General Assembly winners, losers

With a few days left in the session, lawmakers have a tentative budget, and the winners — the University of Kentucky and public school teachers, chief among them — are coming into view.

Organized labor was the first big winner, as House leaders pronounced Gov. Fletcher’s trouble-twin initiatives — (1) to allow employees to join union shops without paying union dues and (2) to rescind the prevailing wage law — dead on arrival.

Louisville Metro was triumphant, with funding for the Ohio River bridges and the U of L arena in the budget. Rep. Larry Clark (D-Okolona) dropped his bid to link funding to the old Louisville Water Co. site. However, he, David Jones and John Schnatter made the point that their venue of choice, three blocks from the Arena Authority’s riverfront choice, could save taxpayers $114 million but was never duly considered amid an anything-but-transparent process micromanaged by authority Chairman Jim Host. After a career in communications, Host’s mishandling of the authority amounts to nothing less than a meltdown.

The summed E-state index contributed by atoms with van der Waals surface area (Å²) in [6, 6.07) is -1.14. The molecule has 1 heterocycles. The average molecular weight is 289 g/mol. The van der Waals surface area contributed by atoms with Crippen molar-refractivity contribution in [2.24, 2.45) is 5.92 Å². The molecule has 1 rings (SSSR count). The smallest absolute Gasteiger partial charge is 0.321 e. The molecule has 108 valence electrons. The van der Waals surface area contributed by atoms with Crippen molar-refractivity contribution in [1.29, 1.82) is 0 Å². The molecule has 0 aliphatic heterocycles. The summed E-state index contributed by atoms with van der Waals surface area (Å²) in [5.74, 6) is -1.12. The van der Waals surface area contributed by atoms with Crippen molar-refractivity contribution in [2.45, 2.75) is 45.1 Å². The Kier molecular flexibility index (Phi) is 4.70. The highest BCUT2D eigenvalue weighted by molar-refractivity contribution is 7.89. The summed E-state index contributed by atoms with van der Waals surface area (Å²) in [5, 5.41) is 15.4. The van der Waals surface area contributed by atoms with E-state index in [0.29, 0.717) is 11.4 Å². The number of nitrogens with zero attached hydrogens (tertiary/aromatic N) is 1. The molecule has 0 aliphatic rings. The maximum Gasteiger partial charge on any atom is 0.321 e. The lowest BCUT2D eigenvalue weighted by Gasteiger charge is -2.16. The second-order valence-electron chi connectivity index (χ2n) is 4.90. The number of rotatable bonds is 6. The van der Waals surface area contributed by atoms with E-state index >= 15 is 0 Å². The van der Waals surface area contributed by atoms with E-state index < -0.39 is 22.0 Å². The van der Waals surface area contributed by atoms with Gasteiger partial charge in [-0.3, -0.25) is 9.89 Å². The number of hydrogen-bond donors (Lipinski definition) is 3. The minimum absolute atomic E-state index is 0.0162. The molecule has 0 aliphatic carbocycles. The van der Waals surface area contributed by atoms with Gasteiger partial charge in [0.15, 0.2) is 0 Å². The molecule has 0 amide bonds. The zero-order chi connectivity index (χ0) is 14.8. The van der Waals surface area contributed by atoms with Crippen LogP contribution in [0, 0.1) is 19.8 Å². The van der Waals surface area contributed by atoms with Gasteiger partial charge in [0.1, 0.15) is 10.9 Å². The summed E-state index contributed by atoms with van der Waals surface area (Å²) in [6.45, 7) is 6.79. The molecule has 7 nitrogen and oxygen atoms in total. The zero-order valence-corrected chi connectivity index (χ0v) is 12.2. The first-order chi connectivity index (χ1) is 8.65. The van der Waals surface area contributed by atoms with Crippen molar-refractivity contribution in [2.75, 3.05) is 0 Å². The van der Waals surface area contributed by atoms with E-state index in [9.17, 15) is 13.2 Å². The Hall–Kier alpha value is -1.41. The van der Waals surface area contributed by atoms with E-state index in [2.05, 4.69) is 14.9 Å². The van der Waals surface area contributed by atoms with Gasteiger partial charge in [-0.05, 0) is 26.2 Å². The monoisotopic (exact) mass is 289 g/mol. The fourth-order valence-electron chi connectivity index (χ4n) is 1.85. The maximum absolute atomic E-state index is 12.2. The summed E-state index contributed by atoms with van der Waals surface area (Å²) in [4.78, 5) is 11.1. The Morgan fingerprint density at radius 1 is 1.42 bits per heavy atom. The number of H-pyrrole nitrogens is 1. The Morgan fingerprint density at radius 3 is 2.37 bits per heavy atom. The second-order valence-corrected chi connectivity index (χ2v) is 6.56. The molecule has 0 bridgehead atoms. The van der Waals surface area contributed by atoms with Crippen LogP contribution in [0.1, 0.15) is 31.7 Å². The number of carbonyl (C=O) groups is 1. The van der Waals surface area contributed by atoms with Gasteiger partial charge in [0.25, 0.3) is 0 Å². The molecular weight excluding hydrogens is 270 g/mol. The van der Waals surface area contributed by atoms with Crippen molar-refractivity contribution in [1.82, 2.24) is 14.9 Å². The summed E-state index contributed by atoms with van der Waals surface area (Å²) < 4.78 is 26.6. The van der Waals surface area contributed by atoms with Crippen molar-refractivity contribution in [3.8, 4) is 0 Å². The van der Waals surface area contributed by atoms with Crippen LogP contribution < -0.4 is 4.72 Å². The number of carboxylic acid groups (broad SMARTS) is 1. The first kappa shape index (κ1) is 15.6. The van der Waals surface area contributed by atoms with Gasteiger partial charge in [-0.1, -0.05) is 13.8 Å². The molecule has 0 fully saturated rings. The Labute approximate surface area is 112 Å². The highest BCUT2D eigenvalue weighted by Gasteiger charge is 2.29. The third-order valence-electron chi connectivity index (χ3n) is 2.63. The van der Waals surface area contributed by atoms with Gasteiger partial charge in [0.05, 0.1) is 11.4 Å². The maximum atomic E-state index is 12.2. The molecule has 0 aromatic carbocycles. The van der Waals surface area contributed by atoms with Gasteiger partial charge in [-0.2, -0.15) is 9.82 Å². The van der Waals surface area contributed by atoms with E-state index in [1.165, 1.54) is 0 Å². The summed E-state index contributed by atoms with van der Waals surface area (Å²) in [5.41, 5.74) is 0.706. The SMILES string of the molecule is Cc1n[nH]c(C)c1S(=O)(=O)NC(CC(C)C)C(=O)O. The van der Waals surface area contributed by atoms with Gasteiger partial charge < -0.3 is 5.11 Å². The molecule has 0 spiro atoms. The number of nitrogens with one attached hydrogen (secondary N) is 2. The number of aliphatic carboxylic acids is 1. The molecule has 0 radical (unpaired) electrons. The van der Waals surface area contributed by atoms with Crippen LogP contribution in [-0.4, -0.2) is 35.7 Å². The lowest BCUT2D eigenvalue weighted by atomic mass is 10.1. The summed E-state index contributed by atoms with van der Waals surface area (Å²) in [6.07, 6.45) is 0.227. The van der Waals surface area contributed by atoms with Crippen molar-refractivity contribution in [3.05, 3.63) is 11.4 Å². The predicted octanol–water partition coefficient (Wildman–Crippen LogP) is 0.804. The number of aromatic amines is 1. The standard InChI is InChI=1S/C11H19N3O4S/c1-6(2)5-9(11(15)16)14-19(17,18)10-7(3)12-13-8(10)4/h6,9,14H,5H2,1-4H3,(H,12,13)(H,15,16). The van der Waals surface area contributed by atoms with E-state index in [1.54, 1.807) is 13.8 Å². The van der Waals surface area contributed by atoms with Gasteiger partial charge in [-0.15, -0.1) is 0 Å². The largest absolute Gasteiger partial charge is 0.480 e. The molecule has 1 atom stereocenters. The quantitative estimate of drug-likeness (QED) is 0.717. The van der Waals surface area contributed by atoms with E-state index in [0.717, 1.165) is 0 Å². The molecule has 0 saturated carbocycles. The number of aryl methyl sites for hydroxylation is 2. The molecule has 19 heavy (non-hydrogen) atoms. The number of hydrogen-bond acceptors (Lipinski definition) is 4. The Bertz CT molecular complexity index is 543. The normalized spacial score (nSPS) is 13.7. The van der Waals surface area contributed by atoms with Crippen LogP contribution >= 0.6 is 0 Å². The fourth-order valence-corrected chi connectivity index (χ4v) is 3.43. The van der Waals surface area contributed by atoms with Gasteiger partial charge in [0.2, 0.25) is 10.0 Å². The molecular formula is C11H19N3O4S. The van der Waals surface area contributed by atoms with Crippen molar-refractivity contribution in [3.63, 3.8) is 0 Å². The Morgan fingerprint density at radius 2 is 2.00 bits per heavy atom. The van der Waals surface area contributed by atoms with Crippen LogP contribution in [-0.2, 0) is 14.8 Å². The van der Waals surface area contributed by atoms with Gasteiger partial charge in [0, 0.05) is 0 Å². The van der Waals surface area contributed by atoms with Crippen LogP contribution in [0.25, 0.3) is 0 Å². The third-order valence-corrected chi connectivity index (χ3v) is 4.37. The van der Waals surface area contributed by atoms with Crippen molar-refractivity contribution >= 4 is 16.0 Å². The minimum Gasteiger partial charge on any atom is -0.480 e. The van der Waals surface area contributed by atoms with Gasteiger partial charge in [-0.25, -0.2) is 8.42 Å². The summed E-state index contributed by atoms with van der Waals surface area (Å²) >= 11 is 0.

The legislature showed progress this session in its avoidance of social issues, the likes of which have entangled lawmakers in divisive debates. There were a few skirmishes over teaching intelligent design (some call it creationism) in science classes, but a constitutional amendment that would kill fairness ordinances lacked traction to clear the Senate, where it originated.

Two clear winners in the House were Reps. Robin Webb (D-Grayson) and Tanya Pullin (D-South Shore). Webb, a coal-miner-turned-lawyer, helped make this session a milestone for mine safety. Democrats are assessing this hard-working, articulate, smart and bipartisan woman’s prospects for a statewide run. Pullin’s stock also rose. She took the lead on legislation to boost Kentucky’s competitiveness in a multi-state bid for $1 billion experimental energy initiative. The FutureGen project intends to create the world’s cleanest power plant by converting coal into a hydrogen-rich gas that would produce electricity or fuel for pollution-free vehicles.

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